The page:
Generally speaking, the small group of conglomerates and major organizations dominating the media does not capture the pluralism of opinions in Japan. Regional newspapers and TV stations are not serious competitors. However, competition has emerged from international media, and particularly from interactive digital-media sources such as blogs, bulletin boards, e-magazines and social networks. Their use is spreading rapidly, while the circulation of traditional newspapers is in decline, and the traditional media have begun using digital channels more actively as well. Currently, the biggest online news source is Yahoo! Japan, which is increasing the amount of original content it produces.

The loss of public trust in the government and in major media organizations may have intensified the move toward greater use of independent media channels, also opening some new potential for independent investigative journalism. However, such channels tend to cater to their specific audiences. So while there is more pluralism, there is also a tendency toward increasingly one-sided interpretations of events. Among Japanese youths, right-wing internet channels have gained a significant following.

Citations:
Alessia Cerantola, Investigative Journalism in Japan: Tough Times But Signs of Hope, Global Investigative Journalism Network, 6 July 2017, https://gijn.org/2017/07/06/investigative-journalism-in-japan-tough-times-but-signs-of-hope/

Yasuomi Sawa, Japan Digital News Report 2018, Reuters Institute for the Study of Journalism, http://www.digitalnewsreport.org/survey/2018/japan-2018/

Yasuomi Sawa, Digital News Report 2019 Japan, Reuters Institute for the Study of Journalism, http://www.digitalnewsreport.org/survey/2019/japan-2019/

To what extent can citizens obtain official information?

10
 9

Legal regulations guarantee free and easy access to official information, contain few, reasonable restrictions, and there are effective mechanisms of appeal and oversight enabling citizens to access information.
 8
 7
 6


Access to official information is regulated by law. Most restrictions are justified, but access is sometimes complicated by bureaucratic procedures. Existing appeal and oversight mechanisms permit citizens to enforce their right of access.
 5
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Access to official information is partially regulated by law, but complicated by bureaucratic procedures and some poorly justified restrictions. Existing appeal and oversight mechanisms are often ineffective.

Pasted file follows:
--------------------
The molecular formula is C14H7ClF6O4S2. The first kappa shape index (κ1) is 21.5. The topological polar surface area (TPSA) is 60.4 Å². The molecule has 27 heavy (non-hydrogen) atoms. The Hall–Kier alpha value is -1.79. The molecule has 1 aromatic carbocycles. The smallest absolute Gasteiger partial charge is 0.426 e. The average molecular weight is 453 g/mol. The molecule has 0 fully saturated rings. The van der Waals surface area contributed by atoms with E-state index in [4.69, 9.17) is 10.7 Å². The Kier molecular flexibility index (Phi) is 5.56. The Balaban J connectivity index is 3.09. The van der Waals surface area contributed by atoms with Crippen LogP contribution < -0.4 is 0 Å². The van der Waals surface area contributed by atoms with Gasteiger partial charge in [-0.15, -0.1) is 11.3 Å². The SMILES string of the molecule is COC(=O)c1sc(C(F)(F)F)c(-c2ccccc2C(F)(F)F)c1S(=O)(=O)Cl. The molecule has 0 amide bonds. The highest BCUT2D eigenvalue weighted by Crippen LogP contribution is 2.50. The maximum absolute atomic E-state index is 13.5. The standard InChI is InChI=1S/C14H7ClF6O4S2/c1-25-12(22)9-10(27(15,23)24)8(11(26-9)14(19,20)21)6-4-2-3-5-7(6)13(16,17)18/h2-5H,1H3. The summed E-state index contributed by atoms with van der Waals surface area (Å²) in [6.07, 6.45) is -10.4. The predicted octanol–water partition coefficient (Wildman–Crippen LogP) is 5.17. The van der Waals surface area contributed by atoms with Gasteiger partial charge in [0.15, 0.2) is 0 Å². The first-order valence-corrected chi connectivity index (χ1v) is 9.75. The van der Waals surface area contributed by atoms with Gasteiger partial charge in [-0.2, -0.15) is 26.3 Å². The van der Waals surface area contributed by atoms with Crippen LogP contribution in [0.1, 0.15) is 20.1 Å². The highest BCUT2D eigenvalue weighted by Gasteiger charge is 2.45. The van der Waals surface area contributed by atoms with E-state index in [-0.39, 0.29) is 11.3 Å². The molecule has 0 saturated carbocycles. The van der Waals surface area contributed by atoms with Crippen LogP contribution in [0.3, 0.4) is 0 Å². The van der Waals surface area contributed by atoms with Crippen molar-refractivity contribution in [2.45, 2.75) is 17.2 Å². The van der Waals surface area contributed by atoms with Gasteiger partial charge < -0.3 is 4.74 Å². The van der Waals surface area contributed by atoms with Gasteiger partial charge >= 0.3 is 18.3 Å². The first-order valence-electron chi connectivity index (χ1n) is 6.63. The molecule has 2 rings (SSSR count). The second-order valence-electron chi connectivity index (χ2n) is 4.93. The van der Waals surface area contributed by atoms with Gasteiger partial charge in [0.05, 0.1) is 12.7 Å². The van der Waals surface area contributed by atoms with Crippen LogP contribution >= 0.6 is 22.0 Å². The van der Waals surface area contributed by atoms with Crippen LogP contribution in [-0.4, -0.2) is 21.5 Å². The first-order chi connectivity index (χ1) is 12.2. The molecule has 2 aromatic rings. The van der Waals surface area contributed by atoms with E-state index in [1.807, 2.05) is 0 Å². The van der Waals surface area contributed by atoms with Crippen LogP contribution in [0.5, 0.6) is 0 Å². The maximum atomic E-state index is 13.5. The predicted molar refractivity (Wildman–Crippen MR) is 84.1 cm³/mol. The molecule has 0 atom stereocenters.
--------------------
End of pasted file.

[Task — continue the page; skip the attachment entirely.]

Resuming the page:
2
 1

Access to official information is not regulated by law; there are many restrictions of access, bureaucratic procedures and no or ineffective mechanisms of enforcement.
Access to Government Information
4
Japan’s Act on Access to Information held by Administrative Organs came into effect in 2001, followed in 2002 by the Act on Access to Information held by Independent Administrative Agencies. The 2011 Public Records Act provides the basis for information access in Japan. In legal terms, Japan is among the leaders worldwide with respect to open-government information policies, according to the OECD’s 2017 OURdata index.

However, there are a number of issues. For example, various exemptions apply with respect to information concerning specific individuals, national security issues and confidential business matters. Claims can be denied, and the head of the agency involved has considerable discretion. Appeals are possible, but only in court, which involves a very burdensome process.

In 2019, it came to light that no records had been kept of the prime minister’s meetings with senior bureaucrats in the year ending that January, despite earlier record-keeping scandals. It also became known that documentation regarding who had been invited to a huge publicly funded cherry-blossom viewing reception had been shredded shortly after opposition members of parliament demanded to see the list of invitees, leading to a major political scandal engulfing the prime minister. It was also revealed that about half of the prefectural governments had deleted campaign bulletins, including pledges, after the last round of local elections.

The controversial 2014 State Secrets Law gives ministries and major agencies the power to designate government information as secret for up to 60 years. There are no independent oversight bodies controlling such designations. Whistleblowing can be punished by up to 10 years in prison, and even trying to obtain secrets can result in jail terms of up to five years. Critics argue that governments may be tempted to misuse this new law. Moreover, the rights and powers of two Diet committees tasked with overseeing the law’s implementation have been criticized as being too weak. A total of 444,000 public documents were destroyed in 2016 under a loophole in the Secrets Law applying to short-term measures lasting less than one year. While new, somewhat stricter rules were introduced in April 2018, their value is doubtful, as the process remains under government control.